Hassan al-Laqis, a top operative Hezbollah who was assassinated on Wednesday morning, held a “key role” in the Lebanese terror organization’s drone aircraft program and was pivotal in other technological aspects of its ongoing fight against Israel, a Lebanese report confirmed.
Sources close to Hezbollah told the Daily Star that Laqis was responsible for smuggling weapons into the Gaza Strip and Egypt in addition to his work in technology and research. He was at one point one of the main commanders of Hezbollah’s rocket division, which fired hundreds of missiles at Israel.
“[Laqis] was involved in scientific development and played a key role in developing Hezbollah’s unmanned aerial vehicles program,” an anonymous source close to Hezbollah was quoted as saying.
Israeli intelligence analyst Ronen Solomon told The Times of Israel that Laqis was in charge of procuring Iranian armaments for Hezbollah, including high tech communications equipment, missiles and unmanned aerial vehicles.
Hezbollah made two known attempts in the past year to send drones into Israeli airspace. In April, an unmanned aircraft was downed by an IAF jet off the coast of Haifa. Another drone was shot down in southern in October 2012.
Both Hezbollah and its sponsor states, Iran and Syria, accused Israel in the slaying. On Wednesday afternoon, more details emerged about the assassination of Laqis, who was shot dead as he sat in his SUV in the parking lot in front of his apartment building in the Hadath neighborhood, some three kilometers (two miles) southwest of Beirut. A statement released by Hezbollah said Laqis was killed as he was coming home from work.
According to the report, the assassins used a silenced 9-millimeter pistol and shot Laqis five times in the head and neck. There were conflicting reports as to whether two or three people were involved in the attack. Laqis was rushed to a nearby hospital but died from his wounds, officials said. They spoke on condition of anonymity in line with regulations.
Hezbollah claimed the mode of operation indicated that Israel was behind the assassination. “Israel is automatically held completely responsible for this heinous crime,” the organization said in a statement, warning that Israel would “bear full responsibility and all consequences” for the hit.
The statement from Hezbollah was unusual in its haste to place blame on Israel, as Hezbollah normally waits several days before pointing an accusatory finger. It also unusually included a picture of Laqis, who was not widely known before his death.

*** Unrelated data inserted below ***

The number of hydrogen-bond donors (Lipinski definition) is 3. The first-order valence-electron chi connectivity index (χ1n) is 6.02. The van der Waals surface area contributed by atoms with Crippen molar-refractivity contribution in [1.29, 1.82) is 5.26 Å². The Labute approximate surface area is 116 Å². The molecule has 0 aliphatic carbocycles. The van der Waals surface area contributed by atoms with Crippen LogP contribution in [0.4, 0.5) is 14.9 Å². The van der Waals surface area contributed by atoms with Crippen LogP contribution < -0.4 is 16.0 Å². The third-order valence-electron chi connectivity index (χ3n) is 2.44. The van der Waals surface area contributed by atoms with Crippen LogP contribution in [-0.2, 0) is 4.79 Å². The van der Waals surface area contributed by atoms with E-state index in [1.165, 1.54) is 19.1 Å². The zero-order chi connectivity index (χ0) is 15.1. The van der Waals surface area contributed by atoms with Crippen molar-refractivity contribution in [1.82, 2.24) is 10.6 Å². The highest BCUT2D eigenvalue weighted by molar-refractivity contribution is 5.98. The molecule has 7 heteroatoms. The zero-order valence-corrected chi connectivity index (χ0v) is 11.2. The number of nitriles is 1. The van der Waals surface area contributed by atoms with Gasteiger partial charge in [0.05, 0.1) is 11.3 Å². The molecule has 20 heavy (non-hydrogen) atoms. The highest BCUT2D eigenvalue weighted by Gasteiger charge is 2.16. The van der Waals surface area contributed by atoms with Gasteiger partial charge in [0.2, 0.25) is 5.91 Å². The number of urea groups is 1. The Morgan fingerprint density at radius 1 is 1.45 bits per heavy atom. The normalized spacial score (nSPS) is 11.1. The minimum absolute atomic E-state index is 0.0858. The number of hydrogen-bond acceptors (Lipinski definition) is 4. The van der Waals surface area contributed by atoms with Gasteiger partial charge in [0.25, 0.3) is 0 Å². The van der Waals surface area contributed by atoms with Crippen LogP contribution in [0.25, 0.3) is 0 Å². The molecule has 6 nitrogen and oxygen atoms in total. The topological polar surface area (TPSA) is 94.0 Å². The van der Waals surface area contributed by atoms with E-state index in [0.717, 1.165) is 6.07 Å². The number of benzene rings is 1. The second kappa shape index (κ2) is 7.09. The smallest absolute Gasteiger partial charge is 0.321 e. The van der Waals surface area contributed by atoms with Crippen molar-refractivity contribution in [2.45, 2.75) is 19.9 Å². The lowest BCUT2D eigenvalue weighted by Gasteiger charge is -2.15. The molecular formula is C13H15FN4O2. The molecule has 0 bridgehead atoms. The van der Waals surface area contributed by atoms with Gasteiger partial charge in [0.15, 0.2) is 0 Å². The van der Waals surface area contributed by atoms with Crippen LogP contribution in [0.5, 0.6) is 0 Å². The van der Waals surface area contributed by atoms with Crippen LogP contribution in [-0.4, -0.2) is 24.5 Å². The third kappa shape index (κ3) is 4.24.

Israeli Foreign Ministry spokesman Yigal Palmor denied Israeli involvement. “Israel has nothing to do with this incident,” he said. “These automatic accusations are an innate reflex with Hezbollah. They don’t need evidence, they don’t need facts; they just blame anything on Israel.”
Hezbollah said that Israel had made “numerous” attempts on Laqis’s life in the past. He “escaped with his life on nine occasions, including twice in south Lebanon,” according to a source close to Hezbollah that was quoted by the Daily Star. “Laqis’s car was targeted on the old Sidon road during an air raid in 2006,” at the height of the Second Lebanon War, Israel’s three-week military engagement with Lebanon, the source said.
The Hezbollah statement said Laqis had “dedicated his life to resistance.” He was reportedly close to Hezbollah chief Hassan Nasrallah.
On Wednesday afternoon, Col. (res) Ronen Cohen, a former director of the terror desk in the Military Intelligence Directorate, said a retaliatory attack from Hezbollah was quite possible, in particular now that there was less pressure on its backer Iran following the nuclear agreement reached in Geneva last month.
“The security establishment fully understands the change and, therefore, as opposed to recent years — during which the assessment was that the response will not be on the Israeli-Lebanese border — now they will allow themselves to respond based on the understanding that the Iranian issue is off the table,” he told Army Radio. That response, he noted, could also be an attack on Israeli or Jewish interests abroad.
Laqis was Hezbollah’s chief procurement officer during the 1990s, according to national security researcher Matthew Levitt, whose new book “Hezbollah: The Global Footprint of Lebanon’s Party of God” examines the group’s activities.
According to Levitt, Laqis played a role in funding Hezbollah activities in Canada in 1994. One of his operatives, Mohamad Dbouk, told US investigators in 2001 he worked under Laqis. Laqis’s son was killed during the Second Lebanon War in 2006.
Israel’s spy service has been accused of assassinating Hezbollah commanders for more than two decades. In 2005, Hezbollah blamed Israel when Imad Mughniyeh, a top military commander, was killed by a bomb that ripped through his car in Damascus.
Hezbollah has recently come under pressure in its home base in south Beirut, with a series of attacks thought to be tied to the group’s support for Bashar Assad in neighboring Lebanon.
In the past, Hezbollah has issued warnings to its senior officials concerning plots by Sunni groups to attack them.
On Tuesday, Nasrallah gave an address in which he blamed Saudi Arabia for being behind a twin bombing outside the Iranian Embassy in Beirut last month.
Mitch Ginsburg, Yifa Yaakov and AP contributed to this report.
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